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Monday, September 01, 2008

Fw: T.A. StreetBeat: "NYC Considers Paris Style Bike-Sharing"

About a year ago I joined NYC "Transportation Alternatives" (T.A.)--a group that promotes exactly that.  We got a nice T-shirt and the very useful NYC bike map out of the deal, and I also get their e-mail newsletter. 

I've been planning a post about Paris's Velib bike-rental system, which we sampled during our trip there in late May, and about how NYC and SF could use such systems (we did see a station of the DC system in Dupont Circle when we were there a few weeks ago).  

I'll eventually draft such a post; in the meantime, here's an entry from a recent T.A. newsletter with some encouraging news on that front:

NYC Considers Paris Style Bike-Sharing

Bike Share in Action

In Paris, Vélib and other public transportation options connect seamlessly to expand and improve the city's larger transit network

On July 9th, the NYC DOT issued a Request for Expressions of Interest (RFEI) to bring a bike share program to New York City. The announcement came days before the one-year anniversary of Paris' Vélib bike share program, and amidst a bike-share craze spreading through cities as far reaching as Washington D.C., Chicago, Montreal and Barcelona. What all of these urban centers have in common is the realization that public-use bicycles can help municipalities reduce auto-use and switch many trips to more efficient modes.

When implemented correctly, bike share holds enormous potential to add a low-cost, sustainable and healthy transportation option, expand the reach and flexibility of the existing public transportation system, discourage the use of single occupancy vehicles, free up space on overcrowded subways and buses and enable a network of bicycle transit in a dense urban environment, all of which go hand-in-glove with Mayor Bloomberg's PlaNYC.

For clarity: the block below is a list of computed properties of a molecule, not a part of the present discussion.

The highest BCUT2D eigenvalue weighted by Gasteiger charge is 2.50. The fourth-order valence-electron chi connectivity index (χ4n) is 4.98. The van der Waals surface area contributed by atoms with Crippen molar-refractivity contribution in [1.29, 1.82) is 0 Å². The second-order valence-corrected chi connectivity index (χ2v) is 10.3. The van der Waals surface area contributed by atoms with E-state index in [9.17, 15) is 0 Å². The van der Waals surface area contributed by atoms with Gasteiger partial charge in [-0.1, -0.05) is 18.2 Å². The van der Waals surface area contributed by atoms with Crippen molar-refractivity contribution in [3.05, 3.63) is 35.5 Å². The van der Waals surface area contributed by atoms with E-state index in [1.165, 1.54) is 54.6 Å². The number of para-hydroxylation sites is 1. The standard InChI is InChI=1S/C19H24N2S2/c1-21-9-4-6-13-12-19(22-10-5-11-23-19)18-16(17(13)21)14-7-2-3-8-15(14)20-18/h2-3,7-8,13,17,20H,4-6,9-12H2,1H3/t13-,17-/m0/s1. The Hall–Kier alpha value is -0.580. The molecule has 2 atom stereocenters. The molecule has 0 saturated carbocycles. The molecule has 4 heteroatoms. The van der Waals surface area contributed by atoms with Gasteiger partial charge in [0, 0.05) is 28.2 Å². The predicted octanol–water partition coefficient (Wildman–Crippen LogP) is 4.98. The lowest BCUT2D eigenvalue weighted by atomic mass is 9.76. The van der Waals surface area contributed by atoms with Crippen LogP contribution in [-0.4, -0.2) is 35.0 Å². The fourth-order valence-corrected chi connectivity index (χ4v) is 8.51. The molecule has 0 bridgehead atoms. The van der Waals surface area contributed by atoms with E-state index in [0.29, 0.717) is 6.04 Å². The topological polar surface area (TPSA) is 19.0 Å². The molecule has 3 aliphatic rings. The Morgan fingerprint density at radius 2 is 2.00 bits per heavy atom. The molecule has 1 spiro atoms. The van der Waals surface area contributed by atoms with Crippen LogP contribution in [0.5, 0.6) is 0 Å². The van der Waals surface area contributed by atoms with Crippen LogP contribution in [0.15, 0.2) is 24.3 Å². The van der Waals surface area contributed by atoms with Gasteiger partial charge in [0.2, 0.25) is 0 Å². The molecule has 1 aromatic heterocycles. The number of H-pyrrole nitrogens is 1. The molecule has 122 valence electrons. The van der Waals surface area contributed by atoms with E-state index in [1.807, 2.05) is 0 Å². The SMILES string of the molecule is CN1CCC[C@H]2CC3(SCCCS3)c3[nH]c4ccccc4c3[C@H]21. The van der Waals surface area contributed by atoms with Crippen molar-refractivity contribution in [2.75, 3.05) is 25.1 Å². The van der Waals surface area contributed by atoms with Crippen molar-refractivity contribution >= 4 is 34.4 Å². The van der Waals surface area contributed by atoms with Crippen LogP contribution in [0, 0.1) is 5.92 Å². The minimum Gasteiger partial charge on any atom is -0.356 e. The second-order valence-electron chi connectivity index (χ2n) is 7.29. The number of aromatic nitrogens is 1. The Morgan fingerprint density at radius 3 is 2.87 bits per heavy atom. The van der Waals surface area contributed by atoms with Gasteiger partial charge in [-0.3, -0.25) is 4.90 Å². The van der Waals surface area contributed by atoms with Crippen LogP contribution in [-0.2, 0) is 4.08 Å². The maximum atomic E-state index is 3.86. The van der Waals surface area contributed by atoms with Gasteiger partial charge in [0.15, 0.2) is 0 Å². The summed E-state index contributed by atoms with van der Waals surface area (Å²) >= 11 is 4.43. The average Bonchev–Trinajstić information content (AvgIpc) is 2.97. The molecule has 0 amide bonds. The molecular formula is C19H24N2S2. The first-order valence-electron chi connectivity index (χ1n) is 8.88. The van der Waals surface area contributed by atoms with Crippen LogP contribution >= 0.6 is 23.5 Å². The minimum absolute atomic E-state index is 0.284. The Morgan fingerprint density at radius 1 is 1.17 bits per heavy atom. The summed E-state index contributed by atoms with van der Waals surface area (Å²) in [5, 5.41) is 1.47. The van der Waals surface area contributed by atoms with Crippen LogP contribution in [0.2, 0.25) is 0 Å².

In fact, New York City is perfect for bike share because it has a rapidly expanding on-street bike network, the density and mixed land use necessary to generate sufficient ridership and relatively flat terrain. As the City collects expressions of interest from bike share operators around the world, Transportation Alternatives, along with the newly formed NYC Bike Share Coalition, will be working hard to advocate for bike share characteristics that have best predicted success in cities around the world:

  • 1 bike per 200-400 residents
  • A dense network of stations (1 every 1000 feet or a 5-10 minute walk)
  • Connectivity to where people need to go
  • Connectivity to other modes of public transportation
  • Strong anti-theft technology
  • Strong Mayoral leadership and inter-agency cooperation in planning and implementation
Please contact if you are interested in supporting T.A.'s advocacy efforts to bring a world-class bike share to NYC. And check out the Streetfilm about Vélib, arguably the world's most successful bike share program to date.

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